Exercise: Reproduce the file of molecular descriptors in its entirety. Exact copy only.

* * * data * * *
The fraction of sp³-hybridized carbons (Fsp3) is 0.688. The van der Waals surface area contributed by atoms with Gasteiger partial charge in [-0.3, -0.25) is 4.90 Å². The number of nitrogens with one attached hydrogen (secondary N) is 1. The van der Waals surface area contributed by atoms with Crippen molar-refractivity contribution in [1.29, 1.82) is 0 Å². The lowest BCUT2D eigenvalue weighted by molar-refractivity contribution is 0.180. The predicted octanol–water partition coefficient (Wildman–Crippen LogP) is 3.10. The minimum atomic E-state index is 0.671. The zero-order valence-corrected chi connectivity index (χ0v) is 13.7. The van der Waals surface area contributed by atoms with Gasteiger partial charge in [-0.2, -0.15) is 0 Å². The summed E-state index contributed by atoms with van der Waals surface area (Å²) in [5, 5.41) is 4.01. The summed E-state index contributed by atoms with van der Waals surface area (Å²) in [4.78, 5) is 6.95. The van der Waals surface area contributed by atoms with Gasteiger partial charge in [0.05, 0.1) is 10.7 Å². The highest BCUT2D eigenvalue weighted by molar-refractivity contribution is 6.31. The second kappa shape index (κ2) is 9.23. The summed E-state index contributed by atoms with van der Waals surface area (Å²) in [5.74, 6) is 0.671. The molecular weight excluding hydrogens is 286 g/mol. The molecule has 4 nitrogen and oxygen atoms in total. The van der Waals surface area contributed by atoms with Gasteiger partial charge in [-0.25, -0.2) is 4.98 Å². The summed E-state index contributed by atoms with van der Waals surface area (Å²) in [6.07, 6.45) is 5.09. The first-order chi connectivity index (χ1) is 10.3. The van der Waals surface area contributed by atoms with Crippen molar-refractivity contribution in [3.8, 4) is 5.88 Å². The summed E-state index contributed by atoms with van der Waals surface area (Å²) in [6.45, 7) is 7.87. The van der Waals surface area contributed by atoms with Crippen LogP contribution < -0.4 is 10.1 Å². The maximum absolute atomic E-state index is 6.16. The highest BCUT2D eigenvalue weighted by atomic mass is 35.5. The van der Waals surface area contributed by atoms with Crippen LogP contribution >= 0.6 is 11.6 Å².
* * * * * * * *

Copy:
The fraction of sp³-hybridized carbons (Fsp3) is 0.688. The van der Waals surface area contributed by atoms with Gasteiger partial charge in [-0.3, -0.25) is 4.90 Å². The number of nitrogens with one attached hydrogen (secondary N) is 1. The van der Waals surface area contributed by atoms with Crippen molar-refractivity contribution in [1.29, 1.82) is 0 Å². The lowest BCUT2D eigenvalue weighted by molar-refractivity contribution is 0.180. The predicted octanol–water partition coefficient (Wildman–Crippen LogP) is 3.10. The minimum atomic E-state index is 0.671. The zero-order valence-corrected chi connectivity index (χ0v) is 13.7. The van der Waals surface area contributed by atoms with Gasteiger partial charge in [-0.2, -0.15) is 0 Å². The summed E-state index contributed by atoms with van der Waals surface area (Å²) in [5, 5.41) is 4.01. The summed E-state index contributed by atoms with van der Waals surface area (Å²) in [4.78, 5) is 6.95. The van der Waals surface area contributed by atoms with Gasteiger partial charge in [0.05, 0.1) is 10.7 Å². The highest BCUT2D eigenvalue weighted by molar-refractivity contribution is 6.31. The second kappa shape index (κ2) is 9.23. The summed E-state index contributed by atoms with van der Waals surface area (Å²) in [5.74, 6) is 0.671. The molecular weight excluding hydrogens is 286 g/mol. The molecule has 4 nitrogen and oxygen atoms in total. The van der Waals surface area contributed by atoms with Gasteiger partial charge in [-0.25, -0.2) is 4.98 Å². The summed E-state index contributed by atoms with van der Waals surface area (Å²) in [6.07, 6.45) is 5.09. The first-order chi connectivity index (χ1) is 10.3. The van der Waals surface area contributed by atoms with Crippen molar-refractivity contribution in [3.8, 4) is 5.88 Å². The summed E-state index contributed by atoms with van der Waals surface area (Å²) in [6.45, 7) is 7.87. The van der Waals surface area contributed by atoms with Crippen LogP contribution < -0.4 is 10.1 Å². The maximum absolute atomic E-state index is 6.16. The highest BCUT2D eigenvalue weighted by atomic mass is 35.5. The van der Waals surface area contributed by atoms with Crippen LogP contribution >= 0.6 is 11.6 Å².